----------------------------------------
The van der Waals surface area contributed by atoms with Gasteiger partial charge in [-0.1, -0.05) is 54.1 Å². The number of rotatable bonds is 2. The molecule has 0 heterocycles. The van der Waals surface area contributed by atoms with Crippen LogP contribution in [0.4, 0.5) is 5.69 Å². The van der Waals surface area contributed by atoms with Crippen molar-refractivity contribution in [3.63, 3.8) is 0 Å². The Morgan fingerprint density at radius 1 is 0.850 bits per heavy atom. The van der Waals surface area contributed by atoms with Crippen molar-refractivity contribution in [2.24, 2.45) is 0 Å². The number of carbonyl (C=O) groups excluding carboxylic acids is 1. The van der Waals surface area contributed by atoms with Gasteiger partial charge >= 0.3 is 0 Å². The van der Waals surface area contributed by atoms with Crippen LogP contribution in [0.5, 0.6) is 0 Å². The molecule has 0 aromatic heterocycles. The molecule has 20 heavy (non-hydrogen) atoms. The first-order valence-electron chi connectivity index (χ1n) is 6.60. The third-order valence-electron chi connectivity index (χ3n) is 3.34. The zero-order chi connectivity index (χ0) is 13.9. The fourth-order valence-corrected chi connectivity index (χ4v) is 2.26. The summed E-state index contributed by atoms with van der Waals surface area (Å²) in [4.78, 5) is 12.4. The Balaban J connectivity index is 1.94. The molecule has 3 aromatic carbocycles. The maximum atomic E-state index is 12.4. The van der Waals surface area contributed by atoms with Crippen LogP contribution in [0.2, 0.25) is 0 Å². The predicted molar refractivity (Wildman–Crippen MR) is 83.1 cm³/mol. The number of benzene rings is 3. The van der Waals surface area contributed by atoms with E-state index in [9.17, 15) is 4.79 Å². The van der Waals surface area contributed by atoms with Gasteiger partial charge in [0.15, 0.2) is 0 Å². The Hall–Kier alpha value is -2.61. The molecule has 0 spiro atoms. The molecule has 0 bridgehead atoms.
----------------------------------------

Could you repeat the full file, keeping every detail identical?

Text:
The van der Waals surface area contributed by atoms with Gasteiger partial charge in [-0.1, -0.05) is 54.1 Å². The number of rotatable bonds is 2. The molecule has 0 heterocycles. The van der Waals surface area contributed by atoms with Crippen LogP contribution in [0.4, 0.5) is 5.69 Å². The van der Waals surface area contributed by atoms with Crippen molar-refractivity contribution in [3.63, 3.8) is 0 Å². The Morgan fingerprint density at radius 1 is 0.850 bits per heavy atom. The van der Waals surface area contributed by atoms with Crippen molar-refractivity contribution in [2.24, 2.45) is 0 Å². The number of carbonyl (C=O) groups excluding carboxylic acids is 1. The van der Waals surface area contributed by atoms with Gasteiger partial charge >= 0.3 is 0 Å². The van der Waals surface area contributed by atoms with Crippen LogP contribution in [0.5, 0.6) is 0 Å². The molecule has 0 aromatic heterocycles. The molecule has 20 heavy (non-hydrogen) atoms. The first-order valence-electron chi connectivity index (χ1n) is 6.60. The third-order valence-electron chi connectivity index (χ3n) is 3.34. The zero-order chi connectivity index (χ0) is 13.9. The fourth-order valence-corrected chi connectivity index (χ4v) is 2.26. The summed E-state index contributed by atoms with van der Waals surface area (Å²) in [4.78, 5) is 12.4. The Balaban J connectivity index is 1.94. The molecule has 3 aromatic carbocycles. The maximum atomic E-state index is 12.4. The van der Waals surface area contributed by atoms with Crippen LogP contribution in [0.2, 0.25) is 0 Å². The predicted molar refractivity (Wildman–Crippen MR) is 83.1 cm³/mol. The number of benzene rings is 3. The van der Waals surface area contributed by atoms with E-state index in [9.17, 15) is 4.79 Å². The van der Waals surface area contributed by atoms with Gasteiger partial charge in [0.15, 0.2) is 0 Å². The Hall–Kier alpha value is -2.61. The molecule has 0 spiro atoms. The molecule has 0 bridgehead atoms.